Wednesday 25 October 2023

Tabi’at-e Bijan [Still Life] (Sohrab Shahid Saless, 1974)

Still Life

Tabi'at-e Bijan (Still Life). 1974. Iran. Written and directed by Sohrab Shahid Saless. With Zadour Bonyadi, Mohammed Kani, Hedayatollah Navid. 93 min.

An elderly railway signalman is unable to understand the meaning of “retirement” when he is handed over his retirement letter. Still Life, the film that shook Iranian cinema to its core and won the Silver Bear at the Berlinale, is an unforgettable, masterfully paced exercise in stillness and loneliness that doesn’t shrink from depicting exploitative tendencies within contemporary Iranian society. Shahid Saless uses the inarticulacy of his protagonist as an aesthetic strategy and finds poetry in seemingly dead moments. Made only in 11 days and shot with the painterly vision of the cinematographer Houshang Baharlou, this landmark work pushed the boundaries of cinema like no other Iranian film of the 1970s. – Ehsan Khoshbakht

Tuesday 24 October 2023

Night of the Hunchback (Farrokh Ghaffari, 1964) | MoMA

Shab-e Ghouzi (Night of the Hunchback). 1964. Iran. Directed by Farrokh Ghaffari. Screenplay by Ghaffari, Jalal Moghadam. With Ghaffari, Pari Saberi, Paria Hakemi, Mohamad Ali Keshavarz.

Inspired by a tale in A Thousand and One Nights, this black comedy takes place over the course of one of those nights, as a troupe of traveling actors, the father of a bride, and a hairdresser and his assistant (played by director Farrokh Ghaffari himself) try to rid themselves of an unwelcome corpse while uptown Tehranis party to Ray Charles R&B. In a nod to Alfred Hitchcock’s The Trouble with Harry, Ghaffari, also a critic and film historian, intended this film as a critique of upper-class pretensions and an ode to simple folkloric pleasures, and while the film was a commercial flop the film nonetheless gained international attention and promised a new beginning for Iranian cinema. – Ehsan Khoshbakht

Monday 16 October 2023

Dayereh-ye Mina [The Cycle] (Dariush Mehrjui, 1974)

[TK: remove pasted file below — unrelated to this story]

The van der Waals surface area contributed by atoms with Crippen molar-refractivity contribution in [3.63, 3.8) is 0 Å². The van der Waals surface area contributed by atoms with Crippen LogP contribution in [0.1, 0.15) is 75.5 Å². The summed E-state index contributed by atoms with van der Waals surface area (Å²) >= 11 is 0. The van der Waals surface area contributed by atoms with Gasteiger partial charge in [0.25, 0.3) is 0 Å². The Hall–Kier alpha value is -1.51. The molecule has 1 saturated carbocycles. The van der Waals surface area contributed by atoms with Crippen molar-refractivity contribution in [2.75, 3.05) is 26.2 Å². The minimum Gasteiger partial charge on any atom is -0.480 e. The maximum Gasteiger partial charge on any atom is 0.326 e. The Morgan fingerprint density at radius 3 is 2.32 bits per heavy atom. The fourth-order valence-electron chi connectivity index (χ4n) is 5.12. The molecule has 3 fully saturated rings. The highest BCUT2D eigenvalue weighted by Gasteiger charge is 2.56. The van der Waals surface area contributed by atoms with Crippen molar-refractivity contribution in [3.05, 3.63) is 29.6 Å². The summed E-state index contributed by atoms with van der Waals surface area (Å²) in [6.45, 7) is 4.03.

The Cycle (Dariush Mehrjui, 1974-76)

Dariush Mehrjui and his wife were brutally murdered on October 14, 2023. MoMA screens this film on November 1.

This harrowing tale of poverty and drug addiction in the slums, in which people desperately sell their blood to survive, is based on Gholam-Hossein Sa’dei’s short story “Garbage Dump.” Banned due to objections from the Iranian Medical Association, The Cycle was shelved for three years before it was eventually shown at the Shiraz Arts Festival. The left saw the story of the poor selling contaminated blood for injection into new veins as a metaphor for the corruption of Pahlavis. For Mehrjui, however, this was more a candid investigation of a real problem, and it eventually helped inspire the formation of the Iranian Blood Transfusion Organization. The casting of the popular filmfarsi star Forouzan was controversial, but her fine performance proved the versatility of Iranian actors. – Ehsan Khoshbakht

The Cow (Dariush Mehrjui, 1969) | MoMA

The Cow (Dariush Mehrjui, 1969)

Dariush Mehrjui and his wife were brutally murdered on October 14, 2023. MoMA screens this film on October 26.

This milestone of the Iranian New Wave portrays, with heartbreaking intensity, the themes of solitude and obsession in the story of a poor villager (unforgettably played by Ezzatolah Entezami) whose only source of joy and livelihood is his cow. When the cow is mysteriously killed one night, the metamorphosis begins. Based on short stories by psychiatrist Gholam-Hossein Sa’edi, The Cow was smuggled to the Venice Film Festival in defiance of an export ban, where it was almost immediately and internationally recognized as a masterpiece. Poignantly wrapped in layers of religion and leftist politics (two major forces of the 1979 revolution), The Cow came under the spotlight more than a decade later, when Ayatollah Khomeini hailed it as an example of “good cinema,” as opposed to the many “corrupting films” of the Pahlavi era. – Ehsan Khoshbakht

Wednesday 30 August 2023

Still Life (Sohrab Shahid Saless, 1974) reviewed by John Gillet for Sight & Sound

Perhaps Berlin’s main achievement was to reveal the progress of the young Iranian director Sohrab Shahid Sales, with A Simple Event (reviewed from last year’s Tehran Festival) in the Forum and Still Life in competition. The new film continues his preoccupation with the lives of inarticulate people—in this case, an elderly railway signalman who receives news of his retirement with utter incomprehension— developed through lengthy scenes in which the characters are simply observed going about their daily chores. Without Sales’ extraordinary control, the result could be  intolerable, but for me the film’s exact placing and timing of shots, rather like a slow symphony scored pianissimo throughout, was entirely hypnotic.